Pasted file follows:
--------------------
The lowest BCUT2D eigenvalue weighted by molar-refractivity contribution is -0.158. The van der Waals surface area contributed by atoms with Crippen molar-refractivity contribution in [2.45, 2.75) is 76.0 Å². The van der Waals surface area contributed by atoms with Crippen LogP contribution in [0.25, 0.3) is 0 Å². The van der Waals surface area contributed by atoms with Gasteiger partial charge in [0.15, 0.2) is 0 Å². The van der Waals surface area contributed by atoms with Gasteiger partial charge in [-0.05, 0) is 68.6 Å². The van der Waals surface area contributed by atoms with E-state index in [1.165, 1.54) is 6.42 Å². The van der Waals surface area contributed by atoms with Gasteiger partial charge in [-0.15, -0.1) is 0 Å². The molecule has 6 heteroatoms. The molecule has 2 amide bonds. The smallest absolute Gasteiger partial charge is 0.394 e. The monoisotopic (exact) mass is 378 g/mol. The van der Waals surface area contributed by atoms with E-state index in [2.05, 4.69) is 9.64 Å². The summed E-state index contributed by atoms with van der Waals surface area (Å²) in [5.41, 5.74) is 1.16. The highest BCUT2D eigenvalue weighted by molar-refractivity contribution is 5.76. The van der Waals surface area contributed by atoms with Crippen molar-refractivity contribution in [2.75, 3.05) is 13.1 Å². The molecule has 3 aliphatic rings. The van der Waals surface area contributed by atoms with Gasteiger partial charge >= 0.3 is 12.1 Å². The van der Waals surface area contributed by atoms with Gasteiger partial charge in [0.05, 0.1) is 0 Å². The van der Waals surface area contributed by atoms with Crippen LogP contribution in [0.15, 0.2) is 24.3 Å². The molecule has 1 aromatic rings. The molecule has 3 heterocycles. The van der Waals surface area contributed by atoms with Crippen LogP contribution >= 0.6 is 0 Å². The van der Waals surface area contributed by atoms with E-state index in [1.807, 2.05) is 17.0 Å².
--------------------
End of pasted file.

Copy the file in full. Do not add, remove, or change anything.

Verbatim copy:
The lowest BCUT2D eigenvalue weighted by molar-refractivity contribution is -0.158. The van der Waals surface area contributed by atoms with Crippen molar-refractivity contribution in [2.45, 2.75) is 76.0 Å². The van der Waals surface area contributed by atoms with Crippen LogP contribution in [0.25, 0.3) is 0 Å². The van der Waals surface area contributed by atoms with Gasteiger partial charge in [0.15, 0.2) is 0 Å². The van der Waals surface area contributed by atoms with Gasteiger partial charge in [-0.05, 0) is 68.6 Å². The van der Waals surface area contributed by atoms with E-state index in [1.165, 1.54) is 6.42 Å². The van der Waals surface area contributed by atoms with Gasteiger partial charge in [-0.15, -0.1) is 0 Å². The molecule has 6 heteroatoms. The molecule has 2 amide bonds. The smallest absolute Gasteiger partial charge is 0.394 e. The monoisotopic (exact) mass is 378 g/mol. The van der Waals surface area contributed by atoms with E-state index in [2.05, 4.69) is 9.64 Å². The summed E-state index contributed by atoms with van der Waals surface area (Å²) in [5.41, 5.74) is 1.16. The highest BCUT2D eigenvalue weighted by molar-refractivity contribution is 5.76. The van der Waals surface area contributed by atoms with Crippen molar-refractivity contribution in [2.75, 3.05) is 13.1 Å². The molecule has 3 aliphatic rings. The van der Waals surface area contributed by atoms with Gasteiger partial charge >= 0.3 is 12.1 Å². The van der Waals surface area contributed by atoms with Gasteiger partial charge in [0.05, 0.1) is 0 Å². The van der Waals surface area contributed by atoms with Crippen LogP contribution in [0.15, 0.2) is 24.3 Å². The molecule has 1 aromatic rings. The molecule has 3 heterocycles. The van der Waals surface area contributed by atoms with Crippen LogP contribution >= 0.6 is 0 Å². The van der Waals surface area contributed by atoms with E-state index in [1.807, 2.05) is 17.0 Å².